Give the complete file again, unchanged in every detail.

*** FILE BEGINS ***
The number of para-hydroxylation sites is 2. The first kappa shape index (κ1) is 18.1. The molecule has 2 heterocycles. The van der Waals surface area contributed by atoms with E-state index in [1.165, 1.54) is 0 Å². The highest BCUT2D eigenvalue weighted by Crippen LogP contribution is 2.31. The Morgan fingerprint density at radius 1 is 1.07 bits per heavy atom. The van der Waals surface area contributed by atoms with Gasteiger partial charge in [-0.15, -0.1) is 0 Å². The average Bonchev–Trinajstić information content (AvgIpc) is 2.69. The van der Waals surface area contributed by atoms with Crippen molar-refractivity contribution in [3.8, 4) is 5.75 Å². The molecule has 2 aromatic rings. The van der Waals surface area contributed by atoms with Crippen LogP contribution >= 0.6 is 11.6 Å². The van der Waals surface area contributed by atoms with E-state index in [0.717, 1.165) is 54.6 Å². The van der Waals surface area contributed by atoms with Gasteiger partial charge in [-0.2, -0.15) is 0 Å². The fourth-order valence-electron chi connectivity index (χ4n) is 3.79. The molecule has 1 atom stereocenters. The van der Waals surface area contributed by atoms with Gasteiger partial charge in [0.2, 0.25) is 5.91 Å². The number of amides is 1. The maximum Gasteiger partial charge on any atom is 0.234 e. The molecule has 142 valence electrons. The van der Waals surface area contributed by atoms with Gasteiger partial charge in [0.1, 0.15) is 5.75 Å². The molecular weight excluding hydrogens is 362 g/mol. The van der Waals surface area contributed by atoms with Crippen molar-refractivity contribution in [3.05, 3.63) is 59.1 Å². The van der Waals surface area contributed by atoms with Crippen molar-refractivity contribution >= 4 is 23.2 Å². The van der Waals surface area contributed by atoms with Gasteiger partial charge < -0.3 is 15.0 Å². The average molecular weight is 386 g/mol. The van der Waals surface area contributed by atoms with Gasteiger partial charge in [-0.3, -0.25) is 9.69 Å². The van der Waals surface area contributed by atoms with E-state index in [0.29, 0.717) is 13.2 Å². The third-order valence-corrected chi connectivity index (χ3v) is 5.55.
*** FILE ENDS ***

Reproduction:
The number of para-hydroxylation sites is 2. The first kappa shape index (κ1) is 18.1. The molecule has 2 heterocycles. The van der Waals surface area contributed by atoms with E-state index in [1.165, 1.54) is 0 Å². The highest BCUT2D eigenvalue weighted by Crippen LogP contribution is 2.31. The Morgan fingerprint density at radius 1 is 1.07 bits per heavy atom. The van der Waals surface area contributed by atoms with Gasteiger partial charge in [-0.15, -0.1) is 0 Å². The average Bonchev–Trinajstić information content (AvgIpc) is 2.69. The van der Waals surface area contributed by atoms with Crippen molar-refractivity contribution in [3.8, 4) is 5.75 Å². The molecule has 2 aromatic rings. The van der Waals surface area contributed by atoms with Crippen LogP contribution >= 0.6 is 11.6 Å². The van der Waals surface area contributed by atoms with E-state index in [0.717, 1.165) is 54.6 Å². The van der Waals surface area contributed by atoms with Gasteiger partial charge in [-0.2, -0.15) is 0 Å². The fourth-order valence-electron chi connectivity index (χ4n) is 3.79. The molecule has 1 atom stereocenters. The van der Waals surface area contributed by atoms with Gasteiger partial charge in [0.2, 0.25) is 5.91 Å². The number of amides is 1. The maximum Gasteiger partial charge on any atom is 0.234 e. The molecule has 142 valence electrons. The van der Waals surface area contributed by atoms with Gasteiger partial charge in [0.1, 0.15) is 5.75 Å². The molecular weight excluding hydrogens is 362 g/mol. The van der Waals surface area contributed by atoms with Crippen molar-refractivity contribution in [3.05, 3.63) is 59.1 Å². The van der Waals surface area contributed by atoms with Crippen molar-refractivity contribution >= 4 is 23.2 Å². The van der Waals surface area contributed by atoms with Gasteiger partial charge < -0.3 is 15.0 Å². The average molecular weight is 386 g/mol. The van der Waals surface area contributed by atoms with Gasteiger partial charge in [-0.3, -0.25) is 9.69 Å². The van der Waals surface area contributed by atoms with E-state index in [0.29, 0.717) is 13.2 Å². The third-order valence-corrected chi connectivity index (χ3v) is 5.55.